Finally, teens are choosing summer classes and other coursework to enhance resumes and college applications. Studies show that this dearth of teen interest in working is not about laziness, parental allowances, or being married to their smart phones. It’s more practical than that. The emerging generation is more focused on what they can learn to get a good job upon graduation. As one student said to me, “I want to be an accountant. How is mowing lawns during the summer going to help me with that?” While some may deride this attitude as ignorant or ill informed, it is widely shared by the present cohort of high school and college students. Today’s teens are not the teens of the past.

So what should employers do? Here are a few suggestions:

Take a hard look at your employment cycles. Chances are you, like most employers, have developed a rhythm in how you hire. But in today’s environment of low unemployment and a dearth of teen applicants, you need to make a closer examination of where your applicants are coming from. Who else, besides teens, is applying? Who is the easiest to retain? Who comes up to speed the fastest? Who is the most productive overall? As much as hiring teens might be an engrained practice, it might be hurting your bottom line unless to verify your assumptions about their true contributions to your business.

Consider the costs and benefits to hiring teens. Let me state an uncomfortable truth – About the only thing teenagers have going for them is that they’re relatively cheap to employ. But with rising base wages, even that is less of an advantage. Yes, we all feel the desire to give kids a chance to learn. But many of today’s teens have a distinctly different motivation for working. Take a step back from your sympathies for giving them a chance and ask yourself whether they really demonstrate a reasonable contribution to your bottom line. As the saying goes, “Old habits die hard.” But they can also be very expensive.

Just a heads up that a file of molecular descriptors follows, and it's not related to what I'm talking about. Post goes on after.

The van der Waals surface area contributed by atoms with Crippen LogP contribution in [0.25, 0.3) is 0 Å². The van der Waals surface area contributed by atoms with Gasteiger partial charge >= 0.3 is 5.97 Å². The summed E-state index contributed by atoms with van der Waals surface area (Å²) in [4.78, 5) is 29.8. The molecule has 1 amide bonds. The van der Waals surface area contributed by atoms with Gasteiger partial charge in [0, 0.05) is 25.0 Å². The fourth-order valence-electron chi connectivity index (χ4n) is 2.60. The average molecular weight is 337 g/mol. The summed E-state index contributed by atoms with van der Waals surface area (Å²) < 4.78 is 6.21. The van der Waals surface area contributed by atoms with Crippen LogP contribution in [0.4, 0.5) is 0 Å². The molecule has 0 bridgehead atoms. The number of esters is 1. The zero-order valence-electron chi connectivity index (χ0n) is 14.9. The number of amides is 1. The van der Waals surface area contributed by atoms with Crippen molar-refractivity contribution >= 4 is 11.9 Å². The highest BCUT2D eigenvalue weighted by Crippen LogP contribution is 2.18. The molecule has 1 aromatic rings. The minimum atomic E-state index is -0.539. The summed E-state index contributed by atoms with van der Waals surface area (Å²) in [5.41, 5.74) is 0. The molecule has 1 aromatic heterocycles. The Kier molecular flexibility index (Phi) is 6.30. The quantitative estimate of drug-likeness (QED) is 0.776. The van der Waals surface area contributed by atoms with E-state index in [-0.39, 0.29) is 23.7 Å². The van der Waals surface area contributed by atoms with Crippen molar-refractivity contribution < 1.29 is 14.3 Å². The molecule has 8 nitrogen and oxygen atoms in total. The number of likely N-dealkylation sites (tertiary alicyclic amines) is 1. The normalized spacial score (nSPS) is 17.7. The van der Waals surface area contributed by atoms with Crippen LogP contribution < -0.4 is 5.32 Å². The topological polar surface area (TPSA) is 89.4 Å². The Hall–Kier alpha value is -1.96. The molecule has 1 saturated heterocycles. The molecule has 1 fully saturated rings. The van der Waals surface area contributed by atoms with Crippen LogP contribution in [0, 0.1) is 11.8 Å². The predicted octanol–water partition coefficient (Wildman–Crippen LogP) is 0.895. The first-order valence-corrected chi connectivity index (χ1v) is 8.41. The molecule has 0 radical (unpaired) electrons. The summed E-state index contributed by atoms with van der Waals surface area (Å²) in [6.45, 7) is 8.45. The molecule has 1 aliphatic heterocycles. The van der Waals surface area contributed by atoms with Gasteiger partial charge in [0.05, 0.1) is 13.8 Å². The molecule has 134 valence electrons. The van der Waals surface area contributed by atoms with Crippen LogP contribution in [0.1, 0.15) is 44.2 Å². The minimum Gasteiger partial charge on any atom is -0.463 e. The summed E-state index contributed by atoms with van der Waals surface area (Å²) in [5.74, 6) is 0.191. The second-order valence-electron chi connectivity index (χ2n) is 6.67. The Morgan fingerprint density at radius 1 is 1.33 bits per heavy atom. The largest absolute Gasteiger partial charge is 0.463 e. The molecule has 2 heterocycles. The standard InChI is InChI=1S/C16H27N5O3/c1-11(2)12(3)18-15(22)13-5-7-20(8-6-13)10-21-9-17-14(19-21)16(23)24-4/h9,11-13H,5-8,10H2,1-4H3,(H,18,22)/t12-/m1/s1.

If you choose to hire teens, brush up on your connection strategies. Teens are not just an internet generation. They are a mobile internet generation. This means that unless you’re one of the large retailers or fast-food chains that blanket the nation, they will not apply in person. They expect to apply on-line. That’s how they will find you as well. How? Via social media. Some may Google part-time jobs in their city or zip code, but most connect with their friends on Facebook, Pinterest, Twitter or Snapchat. You will need a presence on all of these sites. As sign in the window will work for some if they happen to drive past. But banners that read Now Hiring, Accepting Applications or $11 Per Hour put you in the category of “just another boring job.” Remember, this generation is looking to leverage their experience into something better, in addition to getting paid. Otherwise, they should probably just take another class or two.

It might be tempting to lament the demise of the cheap, hardworking teen workforce who learned about life on the job and earned movie money for the weekends. But in their place you will need to recruit the kind of worker whose motivations contributes to your bottom line in today’s ultra competitive world.

Be Careful Hiring Top Graduates

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I shared this advice with the leaders of a Wall Street investment bank who complained that all their young analysts have been jumping ship within 18 months. I asked who they hire. “Only the best from Harvard, Yale, Princeton and Stanford.”

I asked why. “Because we only want the best working here.”

“Where did you all graduate from?”

“Harvard, Yale, Princeton and Stanford.”

“Can a B student from a good finance program in the Midwest do well here?”

“If he or she works hard enough.”

“Well, there’s a much better chance that someone like that is going to stay for five years than the Ivy League hotshot who looks at your job as a stepping stone.”

They protested that someone from the Midwest would have trouble thriving in the culture.

“Whose issue is that?” I asked. “You can have the hotshots for 18 months or some hardworking B Students from the Midwest for five or more years.”

Sadly, they couldn’t seem to get their heads around that. So we parted company.